Brexit: The Fate of the UK Economy
The United Kingdom is potentially standing at the brink of recession. The warning couldn’t have been any clearer from the Bank of England. A no-deal Brexit can send the British pound on a long downward spiral, resulting in a recession that could potentially prove to be worse than the 2008 financial crisis. The devastating effects can potentially shrink the UK economy by eight percent.
The UK Treasury has suggested that any form of Brexit will leave the UK worse off than staying under the European Union.
“Our deal is the best deal available for jobs and our economy, that allows us to honor the referendum and realize the opportunities of Brexit” stated PM May.
Forecasts show that compared to staying in the EU, under Prime Minister May’s plan, the UK economy could shrink by 3.9 percent. However, without a transition period, the consequences could prove to be much worse. The Governor of the Bank of England, Mark Carney, stated his concerns, “ It is in the interests of the country that there should be a transition to whatever new relationship the UK has with the EU.”
December 11th will be the day when the House of Commons votes on the government’s Brexit deal. Such a vote will undoubtedly decide the fate of the country.
However, there have been serious oppositions to this economic forecast. Former Brexit Secretary David Davis stressed the fact that Treasury forecasts have been proven to be far from the reality in the past and said many of those forecasts are based on “ flawed assumptions.”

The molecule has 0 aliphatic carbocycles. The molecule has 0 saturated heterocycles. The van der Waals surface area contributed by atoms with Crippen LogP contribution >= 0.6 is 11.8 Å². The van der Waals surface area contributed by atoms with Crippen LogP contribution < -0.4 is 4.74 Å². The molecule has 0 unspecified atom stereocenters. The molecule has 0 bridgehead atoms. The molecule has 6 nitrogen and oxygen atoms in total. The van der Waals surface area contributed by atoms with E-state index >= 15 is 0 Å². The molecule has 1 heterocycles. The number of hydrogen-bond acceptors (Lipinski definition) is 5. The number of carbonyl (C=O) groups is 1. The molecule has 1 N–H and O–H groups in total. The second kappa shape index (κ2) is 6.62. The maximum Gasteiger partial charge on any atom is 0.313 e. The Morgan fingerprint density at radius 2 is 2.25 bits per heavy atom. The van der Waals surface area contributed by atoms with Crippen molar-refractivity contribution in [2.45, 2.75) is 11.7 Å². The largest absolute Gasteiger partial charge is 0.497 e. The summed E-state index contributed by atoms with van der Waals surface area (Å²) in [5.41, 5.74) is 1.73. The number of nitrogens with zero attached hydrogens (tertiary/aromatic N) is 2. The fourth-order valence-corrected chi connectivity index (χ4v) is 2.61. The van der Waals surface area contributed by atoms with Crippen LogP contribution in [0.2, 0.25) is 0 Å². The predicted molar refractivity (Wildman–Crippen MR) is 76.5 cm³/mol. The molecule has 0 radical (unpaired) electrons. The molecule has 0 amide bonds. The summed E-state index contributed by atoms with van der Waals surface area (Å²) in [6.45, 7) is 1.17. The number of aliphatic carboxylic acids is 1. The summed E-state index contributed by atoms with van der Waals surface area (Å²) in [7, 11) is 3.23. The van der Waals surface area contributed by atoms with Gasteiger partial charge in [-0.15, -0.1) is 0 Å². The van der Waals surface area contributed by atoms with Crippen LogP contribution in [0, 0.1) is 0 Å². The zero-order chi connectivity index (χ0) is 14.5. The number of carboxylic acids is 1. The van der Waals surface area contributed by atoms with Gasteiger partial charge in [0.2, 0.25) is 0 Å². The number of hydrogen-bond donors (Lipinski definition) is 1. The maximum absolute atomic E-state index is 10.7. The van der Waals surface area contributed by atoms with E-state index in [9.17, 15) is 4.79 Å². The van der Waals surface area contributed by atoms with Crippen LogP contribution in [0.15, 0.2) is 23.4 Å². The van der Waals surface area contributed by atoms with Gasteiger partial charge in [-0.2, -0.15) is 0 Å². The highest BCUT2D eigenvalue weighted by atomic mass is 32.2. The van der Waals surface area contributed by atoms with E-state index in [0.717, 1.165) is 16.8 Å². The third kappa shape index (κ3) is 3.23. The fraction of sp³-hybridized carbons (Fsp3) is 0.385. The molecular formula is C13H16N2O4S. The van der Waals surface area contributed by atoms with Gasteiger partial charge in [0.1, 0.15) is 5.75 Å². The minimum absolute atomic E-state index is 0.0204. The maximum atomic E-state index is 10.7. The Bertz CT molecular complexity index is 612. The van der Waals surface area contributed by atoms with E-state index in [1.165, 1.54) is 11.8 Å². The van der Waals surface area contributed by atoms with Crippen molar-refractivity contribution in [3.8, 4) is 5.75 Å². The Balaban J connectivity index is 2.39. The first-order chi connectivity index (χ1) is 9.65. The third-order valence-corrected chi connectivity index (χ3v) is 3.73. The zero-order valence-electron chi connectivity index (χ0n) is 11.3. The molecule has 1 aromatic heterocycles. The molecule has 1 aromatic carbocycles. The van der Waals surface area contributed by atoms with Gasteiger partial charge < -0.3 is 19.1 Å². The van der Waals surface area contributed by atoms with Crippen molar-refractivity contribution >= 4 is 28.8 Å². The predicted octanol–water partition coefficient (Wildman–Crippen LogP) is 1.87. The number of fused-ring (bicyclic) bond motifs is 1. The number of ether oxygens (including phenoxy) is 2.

Additionally, conservative Member of the Parliament and Brexiter Jacob Rees-Mogg also voiced his rejections towards such forecasts, claiming that the “project fear” has become “ project hysteria.” He added that “leaving the European Union is a real economic opportunity and it’s an opportunity that neither the Bank of England nor the Treasury in its forecasts wishes to recognize.”
Chancellor Philip Hammond believed that the planned Brexit deal combined economic benefits which the UK would have enjoyed under the EU along with additional political benefits of leaving the EU. He stated, “The economy will be slightly smaller in the prime minister’s preferred version of the future partnership.” He went on to add that staying under the EU was not politically “viable.”